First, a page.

Delayed denosumab injections up fracture risk in osteoporotic patients
Delayed administration of subsequent denosumab doses by >16 weeks may lead to additional vertebral fracture risk compared with on-time dosing, results of a population-based cohort study have shown. However, there is not enough evidence to conclude that fracture risk is elevated at other anatomical sites with long delay.
The investigators accessed the Health Improvement Network UK primary care database to identify patients aged ≥45 years who initiated denosumab therapy for osteoporosis between 2010 and 2019. They used observational data to emulate an analysis of a hypothetical trial with three dosing intervals: subsequent denosumab injection given within 4 weeks after the recommended data (on time), delay by 4–16 weeks (short delay), and delay by >16 weeks (long delay).
A total of 2,594 patients initiating denosumab therapy were identified. Over 6 months, the risk for composite fracture was 27.3 in 1,000 for on-time dosing, 32.2 in 1,000 for short delay, and 42.4 in 1,000 for long delay.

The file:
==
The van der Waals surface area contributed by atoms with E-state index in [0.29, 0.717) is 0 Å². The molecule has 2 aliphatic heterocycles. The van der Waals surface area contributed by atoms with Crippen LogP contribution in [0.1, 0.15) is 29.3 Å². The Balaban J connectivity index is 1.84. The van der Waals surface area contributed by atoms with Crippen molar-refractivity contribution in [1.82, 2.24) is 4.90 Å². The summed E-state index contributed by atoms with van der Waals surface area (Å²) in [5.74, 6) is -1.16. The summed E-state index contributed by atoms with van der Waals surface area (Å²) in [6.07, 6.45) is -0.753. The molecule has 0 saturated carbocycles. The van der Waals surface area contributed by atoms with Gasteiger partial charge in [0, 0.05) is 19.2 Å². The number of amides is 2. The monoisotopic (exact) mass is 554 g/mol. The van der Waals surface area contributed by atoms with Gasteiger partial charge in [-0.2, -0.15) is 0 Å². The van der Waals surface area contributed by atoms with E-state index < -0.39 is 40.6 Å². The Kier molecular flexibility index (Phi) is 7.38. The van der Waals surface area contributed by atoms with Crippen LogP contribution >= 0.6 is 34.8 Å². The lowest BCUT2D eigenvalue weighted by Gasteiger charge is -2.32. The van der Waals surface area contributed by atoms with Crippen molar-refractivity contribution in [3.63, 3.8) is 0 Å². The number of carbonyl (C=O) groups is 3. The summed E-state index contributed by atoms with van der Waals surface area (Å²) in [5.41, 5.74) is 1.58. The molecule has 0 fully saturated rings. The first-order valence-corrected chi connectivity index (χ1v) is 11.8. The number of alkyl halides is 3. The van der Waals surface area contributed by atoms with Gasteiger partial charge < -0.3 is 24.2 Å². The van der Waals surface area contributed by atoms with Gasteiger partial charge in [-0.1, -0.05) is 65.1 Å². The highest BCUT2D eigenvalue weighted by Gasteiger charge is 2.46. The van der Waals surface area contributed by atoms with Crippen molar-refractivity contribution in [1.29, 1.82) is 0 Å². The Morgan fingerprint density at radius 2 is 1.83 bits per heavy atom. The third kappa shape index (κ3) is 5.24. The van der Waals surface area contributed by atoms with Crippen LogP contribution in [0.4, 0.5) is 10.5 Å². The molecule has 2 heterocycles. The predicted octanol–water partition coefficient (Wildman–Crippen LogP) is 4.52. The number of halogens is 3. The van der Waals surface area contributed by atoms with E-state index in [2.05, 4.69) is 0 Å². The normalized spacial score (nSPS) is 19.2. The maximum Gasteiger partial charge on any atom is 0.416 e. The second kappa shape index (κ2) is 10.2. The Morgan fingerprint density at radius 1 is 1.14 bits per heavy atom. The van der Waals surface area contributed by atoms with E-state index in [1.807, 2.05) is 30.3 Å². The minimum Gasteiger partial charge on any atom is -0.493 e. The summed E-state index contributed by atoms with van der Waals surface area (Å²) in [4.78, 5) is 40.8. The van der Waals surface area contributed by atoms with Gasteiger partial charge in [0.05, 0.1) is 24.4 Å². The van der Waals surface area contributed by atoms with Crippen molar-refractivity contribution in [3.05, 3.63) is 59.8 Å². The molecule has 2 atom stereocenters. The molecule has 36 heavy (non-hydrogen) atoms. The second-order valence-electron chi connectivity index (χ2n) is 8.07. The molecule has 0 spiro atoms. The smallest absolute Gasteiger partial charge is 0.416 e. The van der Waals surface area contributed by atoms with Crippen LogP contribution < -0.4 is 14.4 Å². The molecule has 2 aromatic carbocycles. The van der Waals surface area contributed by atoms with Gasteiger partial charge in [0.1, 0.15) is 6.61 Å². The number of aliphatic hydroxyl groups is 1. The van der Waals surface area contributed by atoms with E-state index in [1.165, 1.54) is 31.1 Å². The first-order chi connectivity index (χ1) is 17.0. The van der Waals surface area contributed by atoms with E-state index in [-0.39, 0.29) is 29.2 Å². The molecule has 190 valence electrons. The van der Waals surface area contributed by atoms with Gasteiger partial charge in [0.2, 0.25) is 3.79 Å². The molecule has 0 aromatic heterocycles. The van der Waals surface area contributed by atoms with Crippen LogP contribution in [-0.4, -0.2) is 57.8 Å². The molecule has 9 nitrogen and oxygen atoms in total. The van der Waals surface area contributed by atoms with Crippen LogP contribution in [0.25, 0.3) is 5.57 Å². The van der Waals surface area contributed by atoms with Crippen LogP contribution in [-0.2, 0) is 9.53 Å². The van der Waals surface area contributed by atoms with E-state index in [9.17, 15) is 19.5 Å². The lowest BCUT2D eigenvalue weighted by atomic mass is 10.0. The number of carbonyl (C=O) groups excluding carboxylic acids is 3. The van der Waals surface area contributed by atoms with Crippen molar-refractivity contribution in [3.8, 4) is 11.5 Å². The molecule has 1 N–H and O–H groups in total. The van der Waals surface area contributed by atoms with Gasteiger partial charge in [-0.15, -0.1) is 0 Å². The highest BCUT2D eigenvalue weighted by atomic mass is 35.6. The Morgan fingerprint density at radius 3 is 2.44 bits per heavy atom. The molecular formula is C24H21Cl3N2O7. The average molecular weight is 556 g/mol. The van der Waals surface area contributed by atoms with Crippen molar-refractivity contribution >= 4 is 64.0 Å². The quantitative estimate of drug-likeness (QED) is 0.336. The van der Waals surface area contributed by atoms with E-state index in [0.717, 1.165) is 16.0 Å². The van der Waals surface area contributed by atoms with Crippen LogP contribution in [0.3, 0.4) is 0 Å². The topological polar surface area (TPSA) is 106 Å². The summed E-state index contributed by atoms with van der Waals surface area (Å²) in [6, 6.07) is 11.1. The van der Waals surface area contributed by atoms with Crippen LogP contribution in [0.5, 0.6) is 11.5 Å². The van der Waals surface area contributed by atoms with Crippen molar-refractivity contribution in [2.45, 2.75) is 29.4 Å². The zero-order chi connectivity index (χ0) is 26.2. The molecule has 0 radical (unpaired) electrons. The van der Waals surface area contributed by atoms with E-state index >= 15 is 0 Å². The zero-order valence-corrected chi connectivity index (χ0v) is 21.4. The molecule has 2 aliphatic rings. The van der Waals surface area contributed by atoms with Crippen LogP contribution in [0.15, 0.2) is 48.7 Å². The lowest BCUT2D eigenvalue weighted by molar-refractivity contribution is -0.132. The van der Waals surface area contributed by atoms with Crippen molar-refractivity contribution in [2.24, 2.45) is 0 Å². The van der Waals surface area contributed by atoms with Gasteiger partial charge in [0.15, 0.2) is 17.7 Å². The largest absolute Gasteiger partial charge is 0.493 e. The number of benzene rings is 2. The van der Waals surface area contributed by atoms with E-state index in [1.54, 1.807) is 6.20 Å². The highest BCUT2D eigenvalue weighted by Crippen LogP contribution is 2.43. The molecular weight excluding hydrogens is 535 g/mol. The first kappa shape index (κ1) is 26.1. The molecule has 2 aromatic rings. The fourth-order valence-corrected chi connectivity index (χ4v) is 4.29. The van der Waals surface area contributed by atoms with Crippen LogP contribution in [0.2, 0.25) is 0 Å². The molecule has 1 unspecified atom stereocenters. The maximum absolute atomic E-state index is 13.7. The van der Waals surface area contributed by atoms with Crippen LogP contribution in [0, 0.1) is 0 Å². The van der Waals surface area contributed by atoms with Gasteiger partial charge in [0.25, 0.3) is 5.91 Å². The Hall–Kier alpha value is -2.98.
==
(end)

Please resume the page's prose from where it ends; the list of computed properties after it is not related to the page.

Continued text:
Delays in denosumab injections were associated with increased composite fracture risk compared with on-time dosing: short delay hazard ratio (HR), 1.03, 95 percent confidence interval [CI], 0.63–1.69; long delay HR, 1.44, 95 percent CI, 0.96–2.17 (ptrend=0.093). Both short delay (HR, 1.48, 95 percent CI, 0.58–3.79) and long delay (HR, 3.91, 95 percent CI, 1.62–9.45) increased the risk for vertebral fractures.
This study, however, was limited by dosing schedules that were not randomly assigned.
“Denosumab is effective for osteoporosis, but discontinuation leads to rapid reversal of its therapeutic effect,” the investigators noted.